Campus Events

The Montessori approach works best when manifested in a whole community of like minds. We foster this community with regular school events and get-togethers.

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  • Earth Day at the Park

    • Sunday April 22

    • 10:30AM–12:30PM

    • Laguna Hills Community Center Park

    Join Guidepost Montessori at Alicia as we celebrate Earth Day at our local park. We will offer solutions on how to live clean and go green for you and your family. This is a free event features a bilingual Spanish story time, an opportunity to pot your own plant, and complimentary refreshments, which are all free for the public.

    Join Guidepost Montessori at Alicia as we celebrate Earth Day at our local park. We will offer solutions on how to live clean and go green for you and your family. This is a free event features a bilingual Spanish story time, an opportunity to pot your own plant, and complimentary refreshments, which are all free for the public.

  • Nurturing Your Child's Growth Mindset

    Michelle Becka, Montessori Primary Trainer

    • Thursday May 3

    • 6:30PM–8:30PM

    • Guidepost Montessori at Foothill Ranch

    In recent years, popular psychology has begun to embrace the importance of certain basic character traits, believed to be highly impactful in pursuing a fulfilling life. For instance, over the last decade, Carol Dweck has reached popular acclaim for her work on something called “growth mindset”—a deep belief that an adult or a child can have, in viewing his or her own abilities as something that can expand and grow, as opposed to something that is set or pre-determined. The formation of a growth mindset (along with other character traits, such as the trait psychologists call “grit”) takes place largely in early childhood. As parents and educators, we are keenly interested to know how! In this talk, Montessori teacher trainer Michelle Becka, of the highly-regarded teacher training center, Montessori Northwest, joins us for a stimulating conversation about how we can foster the development of positive mental habits and self-conceptions in children.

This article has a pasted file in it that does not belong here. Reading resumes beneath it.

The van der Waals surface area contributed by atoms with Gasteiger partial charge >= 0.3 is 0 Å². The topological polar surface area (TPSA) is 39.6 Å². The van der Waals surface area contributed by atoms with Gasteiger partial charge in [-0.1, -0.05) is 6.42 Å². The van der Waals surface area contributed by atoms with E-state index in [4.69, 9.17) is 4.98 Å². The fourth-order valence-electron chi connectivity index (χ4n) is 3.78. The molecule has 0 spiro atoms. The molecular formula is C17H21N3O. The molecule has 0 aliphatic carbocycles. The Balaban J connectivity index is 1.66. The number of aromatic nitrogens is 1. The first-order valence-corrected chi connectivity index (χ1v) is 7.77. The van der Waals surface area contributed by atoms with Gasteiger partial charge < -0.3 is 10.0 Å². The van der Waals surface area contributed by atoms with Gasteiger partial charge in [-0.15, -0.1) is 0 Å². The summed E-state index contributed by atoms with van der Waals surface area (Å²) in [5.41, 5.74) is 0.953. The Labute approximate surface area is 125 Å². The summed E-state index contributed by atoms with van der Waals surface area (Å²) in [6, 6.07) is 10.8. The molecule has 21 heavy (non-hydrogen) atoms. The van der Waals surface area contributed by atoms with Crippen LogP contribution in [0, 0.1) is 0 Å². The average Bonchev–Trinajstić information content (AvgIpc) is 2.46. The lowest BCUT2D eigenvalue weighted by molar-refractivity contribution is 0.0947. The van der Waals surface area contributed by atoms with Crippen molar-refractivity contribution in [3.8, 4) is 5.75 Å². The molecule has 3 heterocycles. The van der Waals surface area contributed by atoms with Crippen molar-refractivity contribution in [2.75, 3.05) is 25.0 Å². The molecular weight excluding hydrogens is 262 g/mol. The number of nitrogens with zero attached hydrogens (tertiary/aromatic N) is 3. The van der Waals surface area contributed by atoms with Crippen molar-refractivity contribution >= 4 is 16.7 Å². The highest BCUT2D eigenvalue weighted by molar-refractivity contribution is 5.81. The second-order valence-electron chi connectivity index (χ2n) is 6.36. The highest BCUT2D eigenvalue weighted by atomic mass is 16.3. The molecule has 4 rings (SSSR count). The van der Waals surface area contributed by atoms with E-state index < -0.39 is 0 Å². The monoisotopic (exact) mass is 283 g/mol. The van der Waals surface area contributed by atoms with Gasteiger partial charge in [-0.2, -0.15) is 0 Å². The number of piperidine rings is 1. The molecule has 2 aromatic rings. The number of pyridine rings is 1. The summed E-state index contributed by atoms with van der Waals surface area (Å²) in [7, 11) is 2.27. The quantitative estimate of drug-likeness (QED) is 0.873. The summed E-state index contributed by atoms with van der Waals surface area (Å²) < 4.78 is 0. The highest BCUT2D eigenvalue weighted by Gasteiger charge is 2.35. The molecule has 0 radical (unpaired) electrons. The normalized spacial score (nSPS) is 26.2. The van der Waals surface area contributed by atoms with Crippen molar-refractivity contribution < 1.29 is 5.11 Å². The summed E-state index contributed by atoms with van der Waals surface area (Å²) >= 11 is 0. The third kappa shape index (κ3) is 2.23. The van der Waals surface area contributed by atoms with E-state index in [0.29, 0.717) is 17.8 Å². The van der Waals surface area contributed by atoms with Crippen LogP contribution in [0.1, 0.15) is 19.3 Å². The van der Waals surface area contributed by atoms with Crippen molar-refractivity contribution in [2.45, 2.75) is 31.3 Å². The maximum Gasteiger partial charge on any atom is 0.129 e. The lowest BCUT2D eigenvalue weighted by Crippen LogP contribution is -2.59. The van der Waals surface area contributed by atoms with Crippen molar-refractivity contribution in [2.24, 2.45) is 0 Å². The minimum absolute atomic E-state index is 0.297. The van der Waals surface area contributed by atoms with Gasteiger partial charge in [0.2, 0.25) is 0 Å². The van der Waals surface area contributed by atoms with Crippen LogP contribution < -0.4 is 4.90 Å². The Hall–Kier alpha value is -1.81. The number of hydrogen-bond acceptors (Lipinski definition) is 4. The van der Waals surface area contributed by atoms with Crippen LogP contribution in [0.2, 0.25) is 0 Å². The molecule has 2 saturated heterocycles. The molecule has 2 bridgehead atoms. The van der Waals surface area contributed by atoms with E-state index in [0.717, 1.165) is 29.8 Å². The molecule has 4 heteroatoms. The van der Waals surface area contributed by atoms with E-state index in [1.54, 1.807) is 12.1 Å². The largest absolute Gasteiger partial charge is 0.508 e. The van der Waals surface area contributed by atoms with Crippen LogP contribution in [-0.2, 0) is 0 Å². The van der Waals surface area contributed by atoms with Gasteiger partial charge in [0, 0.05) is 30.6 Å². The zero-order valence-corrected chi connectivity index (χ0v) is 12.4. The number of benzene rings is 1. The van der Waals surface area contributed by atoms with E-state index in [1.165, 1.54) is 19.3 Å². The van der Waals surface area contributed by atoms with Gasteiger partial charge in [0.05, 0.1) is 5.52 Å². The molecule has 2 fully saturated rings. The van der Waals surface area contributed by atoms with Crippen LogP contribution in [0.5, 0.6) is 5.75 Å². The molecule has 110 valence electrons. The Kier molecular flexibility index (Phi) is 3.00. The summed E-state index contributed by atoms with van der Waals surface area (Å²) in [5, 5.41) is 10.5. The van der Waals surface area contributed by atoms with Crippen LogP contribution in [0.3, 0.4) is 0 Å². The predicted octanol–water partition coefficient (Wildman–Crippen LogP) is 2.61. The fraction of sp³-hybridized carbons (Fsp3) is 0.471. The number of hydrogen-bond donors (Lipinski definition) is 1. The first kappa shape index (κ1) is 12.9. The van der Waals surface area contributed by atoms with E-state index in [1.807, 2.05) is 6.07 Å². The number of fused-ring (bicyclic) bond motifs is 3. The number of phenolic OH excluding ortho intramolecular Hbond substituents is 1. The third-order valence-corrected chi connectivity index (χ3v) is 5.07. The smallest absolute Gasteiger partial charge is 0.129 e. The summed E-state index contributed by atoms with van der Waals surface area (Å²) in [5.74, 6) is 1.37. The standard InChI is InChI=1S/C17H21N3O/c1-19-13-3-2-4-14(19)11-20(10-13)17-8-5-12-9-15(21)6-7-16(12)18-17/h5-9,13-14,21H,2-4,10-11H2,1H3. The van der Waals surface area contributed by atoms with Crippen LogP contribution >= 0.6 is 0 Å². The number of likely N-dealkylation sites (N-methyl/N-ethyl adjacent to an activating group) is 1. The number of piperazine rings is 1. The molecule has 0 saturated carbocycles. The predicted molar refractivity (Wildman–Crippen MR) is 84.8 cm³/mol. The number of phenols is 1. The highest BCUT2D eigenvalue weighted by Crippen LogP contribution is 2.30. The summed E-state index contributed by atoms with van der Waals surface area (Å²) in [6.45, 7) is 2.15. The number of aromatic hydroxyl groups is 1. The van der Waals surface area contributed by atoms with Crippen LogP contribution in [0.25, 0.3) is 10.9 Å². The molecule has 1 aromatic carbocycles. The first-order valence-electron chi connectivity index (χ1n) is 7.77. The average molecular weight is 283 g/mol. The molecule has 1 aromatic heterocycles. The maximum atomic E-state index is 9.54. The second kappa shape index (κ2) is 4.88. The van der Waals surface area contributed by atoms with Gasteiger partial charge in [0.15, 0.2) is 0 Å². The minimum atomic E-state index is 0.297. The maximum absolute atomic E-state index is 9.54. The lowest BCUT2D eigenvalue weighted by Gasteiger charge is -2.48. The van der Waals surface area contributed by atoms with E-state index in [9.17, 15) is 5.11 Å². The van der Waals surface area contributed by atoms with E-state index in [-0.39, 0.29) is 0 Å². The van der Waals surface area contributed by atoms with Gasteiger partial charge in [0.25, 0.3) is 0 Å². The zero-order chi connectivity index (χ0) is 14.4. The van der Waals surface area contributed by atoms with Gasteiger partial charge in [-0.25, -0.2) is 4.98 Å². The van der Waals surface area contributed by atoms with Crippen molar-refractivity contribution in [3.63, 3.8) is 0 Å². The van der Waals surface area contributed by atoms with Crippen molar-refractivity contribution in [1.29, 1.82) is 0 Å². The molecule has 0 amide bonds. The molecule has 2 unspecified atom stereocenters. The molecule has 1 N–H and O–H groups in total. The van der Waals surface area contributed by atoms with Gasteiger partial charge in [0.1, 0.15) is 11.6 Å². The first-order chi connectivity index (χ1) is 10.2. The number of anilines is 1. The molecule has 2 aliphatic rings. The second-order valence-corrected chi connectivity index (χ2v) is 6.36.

In recent years, popular psychology has begun to embrace the importance of certain basic character traits, believed to be highly impactful in pursuing a fulfilling life. For instance, over the last decade, Carol Dweck has reached popular acclaim for her work on something called “growth mindset”—a deep belief that an adult or a child can have, in viewing his or her own abilities as something that can expand and grow, as opposed to something that is set or pre-determined. The formation of a growth mindset (along with other character traits, such as the trait psychologists call “grit”) takes place largely in early childhood. As parents and educators, we are keenly interested to know how! In this talk, Montessori teacher trainer Michelle Becka, of the highly-regarded teacher training center, Montessori Northwest, joins us for a stimulating conversation about how we can foster the development of positive mental habits and self-conceptions in children.